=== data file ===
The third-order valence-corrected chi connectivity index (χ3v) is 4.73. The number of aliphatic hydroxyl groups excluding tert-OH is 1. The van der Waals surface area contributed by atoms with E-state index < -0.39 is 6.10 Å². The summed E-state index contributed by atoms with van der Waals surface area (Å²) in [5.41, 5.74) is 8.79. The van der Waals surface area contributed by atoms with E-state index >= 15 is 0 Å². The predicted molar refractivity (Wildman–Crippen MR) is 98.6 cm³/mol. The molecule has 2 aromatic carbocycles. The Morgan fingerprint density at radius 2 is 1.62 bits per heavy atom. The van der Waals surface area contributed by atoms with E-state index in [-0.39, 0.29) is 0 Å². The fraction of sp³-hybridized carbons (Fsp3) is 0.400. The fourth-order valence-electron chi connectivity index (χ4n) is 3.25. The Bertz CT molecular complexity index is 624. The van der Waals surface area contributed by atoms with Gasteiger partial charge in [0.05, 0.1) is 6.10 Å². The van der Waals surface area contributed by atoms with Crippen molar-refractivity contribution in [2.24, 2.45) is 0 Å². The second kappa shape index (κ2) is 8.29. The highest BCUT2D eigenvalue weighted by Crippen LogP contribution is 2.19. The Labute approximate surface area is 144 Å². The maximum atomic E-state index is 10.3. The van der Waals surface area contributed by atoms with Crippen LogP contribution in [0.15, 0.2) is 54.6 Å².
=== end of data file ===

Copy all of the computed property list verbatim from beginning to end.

The third-order valence-corrected chi connectivity index (χ3v) is 4.73. The number of aliphatic hydroxyl groups excluding tert-OH is 1. The van der Waals surface area contributed by atoms with E-state index < -0.39 is 6.10 Å². The summed E-state index contributed by atoms with van der Waals surface area (Å²) in [5.41, 5.74) is 8.79. The van der Waals surface area contributed by atoms with E-state index >= 15 is 0 Å². The predicted molar refractivity (Wildman–Crippen MR) is 98.6 cm³/mol. The molecule has 2 aromatic carbocycles. The Morgan fingerprint density at radius 2 is 1.62 bits per heavy atom. The van der Waals surface area contributed by atoms with E-state index in [-0.39, 0.29) is 0 Å². The fraction of sp³-hybridized carbons (Fsp3) is 0.400. The fourth-order valence-electron chi connectivity index (χ4n) is 3.25. The Bertz CT molecular complexity index is 624. The van der Waals surface area contributed by atoms with Gasteiger partial charge in [0.05, 0.1) is 6.10 Å². The van der Waals surface area contributed by atoms with Crippen molar-refractivity contribution in [2.24, 2.45) is 0 Å². The second kappa shape index (κ2) is 8.29. The highest BCUT2D eigenvalue weighted by Crippen LogP contribution is 2.19. The Labute approximate surface area is 144 Å². The maximum atomic E-state index is 10.3. The van der Waals surface area contributed by atoms with Crippen LogP contribution in [0.15, 0.2) is 54.6 Å².